Making Sense of Mixed Economic Data

 | Dec 05, 2012 | 5:00 PM EST  | Comments
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What are economic data telling us now? Should we be concerned that the ISM Manufacturing Index fell below the 50 line, which demarcates expansion from contraction? Or should we be encouraged that the much larger services sector, measured by the ISM Non-Manufacturing Index, rose and is generally in an expansionary phase? Should we fret that the ADP Employment Report this morning showed only 118,000 new jobs created, below analysts' expectations and hopes?

The data relate to each other, through these and other economic reports. First, Hurricane Sandy was a factor. We do see that the ADP report includes Mark Zandi of Moody's Economy.com as saying, "Superstorm Sandy wreaked havoc on the job market in November, slicing an estimated 86,000 jobs from payrolls. The manufacturing, retailing, leisure and hospitality, and temporary help industries were hit particularly hard by the storm. Abstracting from the storm, the job market turned in a good performance during the month."

But weaker hiring might really not be all related to the storm. We see from data from the Institute for Supply Management this morning that the headline advanced 0.5 points to 54.7 in November, but some of the details were even stronger. Overall activity surged by 5.8 points to 61.2 -- a rather strong read -- and new orders climbed by 3.3 points to 58.1. That's good, and it doesn't seem, from this data at least, that Sandy caused extensive damage to nationwide economic activity (though perhaps the report would have been even stronger without the storm).

However, hiring fell 4.6 points to 50.3. That's barely positive, and that's not good. Businesses have seen their orders and output increase but don't seem to be adding much staff. Why? Well, we also see from today's Productivity and Costs report that companies are able to expand output without expanding staffing levels. In fact, labor productivity -- often derived from large-scale technology introductions that bear little relation to how many widgets a single worker produces -- increased by an annualized 2.9% in the third quarter.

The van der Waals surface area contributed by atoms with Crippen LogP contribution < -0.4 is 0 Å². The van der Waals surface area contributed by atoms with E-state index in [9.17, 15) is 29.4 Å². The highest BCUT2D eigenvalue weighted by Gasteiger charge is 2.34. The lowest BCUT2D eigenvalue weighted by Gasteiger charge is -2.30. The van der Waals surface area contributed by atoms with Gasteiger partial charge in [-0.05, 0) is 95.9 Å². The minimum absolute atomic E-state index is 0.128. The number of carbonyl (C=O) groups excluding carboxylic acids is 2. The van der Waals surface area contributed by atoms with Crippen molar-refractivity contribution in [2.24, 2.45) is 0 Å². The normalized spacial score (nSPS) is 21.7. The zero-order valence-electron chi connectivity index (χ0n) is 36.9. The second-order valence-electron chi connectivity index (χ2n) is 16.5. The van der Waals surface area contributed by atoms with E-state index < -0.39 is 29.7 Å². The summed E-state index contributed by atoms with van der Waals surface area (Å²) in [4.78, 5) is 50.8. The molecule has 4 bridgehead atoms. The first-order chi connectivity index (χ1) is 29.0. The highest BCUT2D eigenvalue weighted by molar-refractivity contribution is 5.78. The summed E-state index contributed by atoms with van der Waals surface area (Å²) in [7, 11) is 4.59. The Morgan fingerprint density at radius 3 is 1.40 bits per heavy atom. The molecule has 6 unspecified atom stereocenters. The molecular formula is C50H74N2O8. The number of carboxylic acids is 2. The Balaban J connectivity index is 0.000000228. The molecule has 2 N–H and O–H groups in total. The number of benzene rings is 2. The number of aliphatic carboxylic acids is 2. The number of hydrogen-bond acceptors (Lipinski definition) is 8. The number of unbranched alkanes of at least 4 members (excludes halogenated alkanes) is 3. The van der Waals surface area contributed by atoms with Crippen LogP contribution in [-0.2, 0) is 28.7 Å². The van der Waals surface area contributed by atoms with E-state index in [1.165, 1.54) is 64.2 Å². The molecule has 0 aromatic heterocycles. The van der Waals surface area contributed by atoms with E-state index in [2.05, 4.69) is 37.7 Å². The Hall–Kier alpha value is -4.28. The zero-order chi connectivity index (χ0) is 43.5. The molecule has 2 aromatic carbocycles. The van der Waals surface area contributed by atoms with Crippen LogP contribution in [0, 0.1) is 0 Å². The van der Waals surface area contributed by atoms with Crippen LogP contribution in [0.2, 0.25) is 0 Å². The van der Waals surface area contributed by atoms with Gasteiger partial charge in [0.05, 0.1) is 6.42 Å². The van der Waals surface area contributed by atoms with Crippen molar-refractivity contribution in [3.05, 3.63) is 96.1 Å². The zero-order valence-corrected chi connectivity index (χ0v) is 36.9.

That means that companies don't need to add to staff. Output, according to the Productivity and Costs report (not the same as GDP, by the way), increased by 4.2% in the third quarter, but companies only needed to increase hours worked by 1.3%. So it shouldn't be any surprise that we can have a rather strong services-sector report coupled with merely tepid hiring, according to the ADP report, storm or no storm.

Separately, we also learn from the ISM Non-Manufacturing Report that respondents to the survey, including wholesalers and retailers, see their inventories as "too high." When these companies have enough stock on hand, they naturally order less from manufacturers. Add in worries about the fiscal cliff, cited in the report, and you have even more reason to expect some softness in this particular data series.

And that, in part, is why the ISM Manufacturing Report showed a slight contraction, with the headline falling 2.2 points to 49.7, where readings above 50 indicate expansion. This was the lowest reading in the index since July 2009, a month after we emerged from recession. The report's employment metric in particular fell 3.7 points to 48.4, showing that manufacturers are cutting staff.

Companies' comments in their responses to the twin ISM surveys showed that service-sector companies, while perhaps not enthusiastic, did at least show "cautious optimism," and some reported increased sales and activity. Then, on balance, you have manufacturers, which were a bit more downbeat in their comments and saw a "slowdown in demand." Worries about the fiscal cliff were more apparent in manufacturers' views than in those of non-manufacturers.

In the end, what we see are mixed signs of economic growth. Besides the storm, much of it relates, apparently, to the inventory cycle. After all, we saw in the third-quarter GDP report that inventory accumulation added a whopping 0.77 percentage point to third-quarter GDP. And in today's factory orders report, manufacturers' inventories are at the highest level since at least 1992. More inventories equals less need to produce more. No wonder manufacturing is seeing more signs of softness than service-sector companies are.

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